In Your Face with Tunes That Stick in Your Head

Published March 30, 2012 by mickala

“It’s something unpredictable, but in the end it’s right.” These lyrics ended the hour and a half long rock opera that is GreenDay’s American Idiot, which is currently playing at The Ahmanson Theatre in Los Angeles. Very poignant words that end this highly-intense, deeply depressing, in your face rock-spectacular even though the song “Good Riddance” is not from the musical’s namesake album. The show itself is not something for the traditional musical theater lover, who will find themselves wondering what happened to the days of Kander and Ebb, Rodgers and Hammerstein and Gershwin. However, it is a musical with a message and one that will keep the attention of even the most skeptical audience member.

Filled with raw emotion, repetitive and righteous head banging, put to the memorable songs by the popular band Green Day. The show touches upon the younger generation of a sinking America in a post-9/11 period where the future seems grim and there are very few options for a young adult freshly thrust into the world. Following three young men into different, yet equally destructive paths, the musical shows that no matter your choices and decisions you will still end up as an “American Idiot”.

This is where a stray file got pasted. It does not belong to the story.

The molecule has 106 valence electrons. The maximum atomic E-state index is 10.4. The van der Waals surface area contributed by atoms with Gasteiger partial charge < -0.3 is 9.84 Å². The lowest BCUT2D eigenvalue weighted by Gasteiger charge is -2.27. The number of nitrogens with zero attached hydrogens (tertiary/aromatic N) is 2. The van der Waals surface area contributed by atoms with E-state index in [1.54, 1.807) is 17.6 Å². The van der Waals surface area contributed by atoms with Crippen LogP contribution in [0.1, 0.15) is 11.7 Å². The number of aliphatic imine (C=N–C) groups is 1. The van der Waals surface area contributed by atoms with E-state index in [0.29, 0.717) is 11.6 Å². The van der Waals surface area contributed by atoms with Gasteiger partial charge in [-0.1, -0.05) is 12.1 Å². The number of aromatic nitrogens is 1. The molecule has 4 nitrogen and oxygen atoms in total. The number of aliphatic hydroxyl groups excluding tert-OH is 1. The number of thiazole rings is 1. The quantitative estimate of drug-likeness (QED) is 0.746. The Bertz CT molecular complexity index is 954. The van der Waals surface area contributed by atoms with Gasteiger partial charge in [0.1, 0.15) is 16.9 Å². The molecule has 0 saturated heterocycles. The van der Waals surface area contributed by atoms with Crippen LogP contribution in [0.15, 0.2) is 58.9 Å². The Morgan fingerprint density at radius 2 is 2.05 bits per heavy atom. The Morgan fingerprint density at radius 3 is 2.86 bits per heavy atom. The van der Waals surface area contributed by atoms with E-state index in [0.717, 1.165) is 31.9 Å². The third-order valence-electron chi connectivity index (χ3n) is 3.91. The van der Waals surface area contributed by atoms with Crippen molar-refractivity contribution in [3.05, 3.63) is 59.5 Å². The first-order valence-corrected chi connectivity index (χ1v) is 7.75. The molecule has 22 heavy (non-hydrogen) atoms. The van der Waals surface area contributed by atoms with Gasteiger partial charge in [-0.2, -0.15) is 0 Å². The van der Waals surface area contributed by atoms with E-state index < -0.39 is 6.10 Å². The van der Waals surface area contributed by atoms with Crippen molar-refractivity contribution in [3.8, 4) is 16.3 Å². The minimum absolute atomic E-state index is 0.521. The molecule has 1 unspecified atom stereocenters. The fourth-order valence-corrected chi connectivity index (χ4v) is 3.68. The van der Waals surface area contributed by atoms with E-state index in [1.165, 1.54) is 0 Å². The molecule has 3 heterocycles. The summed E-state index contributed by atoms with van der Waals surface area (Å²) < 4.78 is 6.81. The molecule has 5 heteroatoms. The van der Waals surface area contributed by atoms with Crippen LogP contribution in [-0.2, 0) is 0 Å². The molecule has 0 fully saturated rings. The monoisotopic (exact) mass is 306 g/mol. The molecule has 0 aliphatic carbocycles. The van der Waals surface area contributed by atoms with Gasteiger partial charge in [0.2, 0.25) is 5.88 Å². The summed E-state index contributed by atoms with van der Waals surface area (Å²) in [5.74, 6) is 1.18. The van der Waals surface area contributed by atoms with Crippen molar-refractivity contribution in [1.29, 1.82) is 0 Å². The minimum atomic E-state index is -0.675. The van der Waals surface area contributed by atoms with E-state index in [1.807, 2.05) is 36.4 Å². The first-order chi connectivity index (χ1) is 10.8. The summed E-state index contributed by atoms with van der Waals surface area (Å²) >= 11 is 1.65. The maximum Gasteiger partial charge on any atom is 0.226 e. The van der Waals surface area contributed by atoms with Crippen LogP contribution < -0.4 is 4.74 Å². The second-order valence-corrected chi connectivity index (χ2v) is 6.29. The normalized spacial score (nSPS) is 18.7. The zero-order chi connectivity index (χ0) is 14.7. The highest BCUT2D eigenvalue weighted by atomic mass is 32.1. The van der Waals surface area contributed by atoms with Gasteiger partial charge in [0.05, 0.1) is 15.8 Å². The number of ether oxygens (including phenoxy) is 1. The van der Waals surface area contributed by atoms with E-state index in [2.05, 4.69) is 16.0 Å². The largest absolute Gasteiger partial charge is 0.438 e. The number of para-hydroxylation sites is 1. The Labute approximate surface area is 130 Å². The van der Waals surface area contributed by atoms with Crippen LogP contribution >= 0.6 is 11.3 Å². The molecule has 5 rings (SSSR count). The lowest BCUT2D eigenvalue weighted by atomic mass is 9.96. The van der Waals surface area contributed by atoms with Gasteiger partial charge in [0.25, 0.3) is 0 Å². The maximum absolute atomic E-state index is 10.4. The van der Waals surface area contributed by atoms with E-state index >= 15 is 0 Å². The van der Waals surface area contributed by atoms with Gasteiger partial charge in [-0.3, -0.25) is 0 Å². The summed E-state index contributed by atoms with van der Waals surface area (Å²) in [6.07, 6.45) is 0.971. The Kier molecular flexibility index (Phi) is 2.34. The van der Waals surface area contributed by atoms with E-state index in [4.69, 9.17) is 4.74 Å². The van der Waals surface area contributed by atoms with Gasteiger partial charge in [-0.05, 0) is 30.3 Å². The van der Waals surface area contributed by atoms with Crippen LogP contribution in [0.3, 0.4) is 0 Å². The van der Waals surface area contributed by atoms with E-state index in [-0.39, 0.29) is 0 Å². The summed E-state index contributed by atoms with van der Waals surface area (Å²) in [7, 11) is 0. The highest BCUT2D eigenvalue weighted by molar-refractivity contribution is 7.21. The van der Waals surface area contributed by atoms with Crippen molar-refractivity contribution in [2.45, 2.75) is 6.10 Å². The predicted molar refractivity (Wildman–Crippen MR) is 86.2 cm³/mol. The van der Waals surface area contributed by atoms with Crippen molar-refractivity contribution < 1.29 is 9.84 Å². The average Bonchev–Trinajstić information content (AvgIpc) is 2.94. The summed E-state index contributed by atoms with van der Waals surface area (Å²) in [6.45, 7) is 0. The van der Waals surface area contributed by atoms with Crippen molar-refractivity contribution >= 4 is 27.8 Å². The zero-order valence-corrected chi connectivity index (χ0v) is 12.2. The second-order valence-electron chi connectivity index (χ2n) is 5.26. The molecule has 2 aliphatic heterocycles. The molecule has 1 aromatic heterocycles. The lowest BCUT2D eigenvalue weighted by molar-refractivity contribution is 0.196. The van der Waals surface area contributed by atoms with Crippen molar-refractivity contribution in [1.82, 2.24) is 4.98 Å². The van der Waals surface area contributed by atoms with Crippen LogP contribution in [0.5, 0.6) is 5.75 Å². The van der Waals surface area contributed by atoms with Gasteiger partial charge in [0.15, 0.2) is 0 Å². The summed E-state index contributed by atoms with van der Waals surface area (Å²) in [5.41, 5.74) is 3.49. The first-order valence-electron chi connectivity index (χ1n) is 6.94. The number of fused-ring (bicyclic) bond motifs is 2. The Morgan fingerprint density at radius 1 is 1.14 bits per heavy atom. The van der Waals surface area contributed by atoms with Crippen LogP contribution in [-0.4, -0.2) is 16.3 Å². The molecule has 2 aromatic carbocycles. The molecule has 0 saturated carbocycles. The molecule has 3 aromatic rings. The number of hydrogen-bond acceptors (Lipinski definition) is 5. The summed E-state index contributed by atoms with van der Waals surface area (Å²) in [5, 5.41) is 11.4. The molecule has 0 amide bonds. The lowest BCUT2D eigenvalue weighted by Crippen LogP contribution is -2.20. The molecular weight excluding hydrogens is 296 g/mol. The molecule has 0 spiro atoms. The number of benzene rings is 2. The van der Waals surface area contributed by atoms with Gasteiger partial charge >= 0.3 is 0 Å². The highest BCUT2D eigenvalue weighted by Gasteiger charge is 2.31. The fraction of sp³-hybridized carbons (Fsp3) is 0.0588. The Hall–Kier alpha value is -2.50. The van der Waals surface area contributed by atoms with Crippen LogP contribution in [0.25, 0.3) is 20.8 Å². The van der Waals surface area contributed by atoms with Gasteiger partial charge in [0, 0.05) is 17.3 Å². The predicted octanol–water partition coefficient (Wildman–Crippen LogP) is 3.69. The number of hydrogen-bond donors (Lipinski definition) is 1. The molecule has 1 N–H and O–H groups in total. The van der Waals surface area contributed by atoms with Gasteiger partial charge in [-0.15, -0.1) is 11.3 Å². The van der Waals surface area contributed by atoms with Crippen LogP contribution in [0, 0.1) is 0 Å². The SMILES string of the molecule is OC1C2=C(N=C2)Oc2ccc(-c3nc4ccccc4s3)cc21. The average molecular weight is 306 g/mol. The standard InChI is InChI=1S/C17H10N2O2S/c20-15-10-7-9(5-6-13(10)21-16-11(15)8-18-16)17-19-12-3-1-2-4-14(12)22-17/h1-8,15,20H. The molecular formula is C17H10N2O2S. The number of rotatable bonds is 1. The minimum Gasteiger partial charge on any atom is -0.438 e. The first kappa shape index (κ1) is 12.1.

Presented by electrified and immensely talented young actors, this show is high energy and in your face. Though the book could have used a little more to it, perhaps more freedom to stray away from the album itself would have helped the show. More spectacle then an actual story, this show will leave an audience member thinking about its message, but the humming of the memorable Green Day songs will outweigh and outlast any message the musical tried to muddle through.

The last image of the cast coming together in complete unity with acoustic guitars singing the immensely popular song “Good Riddance” is the image that will probably last the longest in the audiences minds. Ultimately, Green Day’s American Idiot may not be the greatest musical ever written, however it is the present and future of musical theater and all we can do as theatergoers is hope that “in the end it’s right”.

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